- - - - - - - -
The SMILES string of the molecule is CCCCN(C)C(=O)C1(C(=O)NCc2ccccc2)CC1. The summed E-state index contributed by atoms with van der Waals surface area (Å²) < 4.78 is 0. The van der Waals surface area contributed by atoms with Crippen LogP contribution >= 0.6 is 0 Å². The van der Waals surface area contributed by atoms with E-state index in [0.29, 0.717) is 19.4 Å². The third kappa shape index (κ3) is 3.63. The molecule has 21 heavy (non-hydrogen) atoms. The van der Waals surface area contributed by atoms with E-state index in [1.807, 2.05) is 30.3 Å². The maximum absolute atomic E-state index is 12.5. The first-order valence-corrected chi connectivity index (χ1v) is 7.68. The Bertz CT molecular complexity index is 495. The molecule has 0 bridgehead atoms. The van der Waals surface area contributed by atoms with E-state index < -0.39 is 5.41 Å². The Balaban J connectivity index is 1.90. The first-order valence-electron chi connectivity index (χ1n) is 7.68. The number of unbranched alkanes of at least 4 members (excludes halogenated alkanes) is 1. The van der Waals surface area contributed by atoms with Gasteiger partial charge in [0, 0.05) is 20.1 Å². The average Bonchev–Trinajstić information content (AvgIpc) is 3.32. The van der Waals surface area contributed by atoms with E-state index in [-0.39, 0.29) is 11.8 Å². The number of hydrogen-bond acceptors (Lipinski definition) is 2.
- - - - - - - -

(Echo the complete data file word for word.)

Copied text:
The SMILES string of the molecule is CCCCN(C)C(=O)C1(C(=O)NCc2ccccc2)CC1. The summed E-state index contributed by atoms with van der Waals surface area (Å²) < 4.78 is 0. The van der Waals surface area contributed by atoms with Crippen LogP contribution >= 0.6 is 0 Å². The van der Waals surface area contributed by atoms with E-state index in [0.29, 0.717) is 19.4 Å². The third kappa shape index (κ3) is 3.63. The molecule has 21 heavy (non-hydrogen) atoms. The van der Waals surface area contributed by atoms with E-state index in [1.807, 2.05) is 30.3 Å². The maximum absolute atomic E-state index is 12.5. The first-order valence-corrected chi connectivity index (χ1v) is 7.68. The Bertz CT molecular complexity index is 495. The molecule has 0 bridgehead atoms. The van der Waals surface area contributed by atoms with E-state index < -0.39 is 5.41 Å². The Balaban J connectivity index is 1.90. The first-order valence-electron chi connectivity index (χ1n) is 7.68. The number of unbranched alkanes of at least 4 members (excludes halogenated alkanes) is 1. The van der Waals surface area contributed by atoms with Gasteiger partial charge in [0, 0.05) is 20.1 Å². The average Bonchev–Trinajstić information content (AvgIpc) is 3.32. The van der Waals surface area contributed by atoms with E-state index in [-0.39, 0.29) is 11.8 Å². The number of hydrogen-bond acceptors (Lipinski definition) is 2.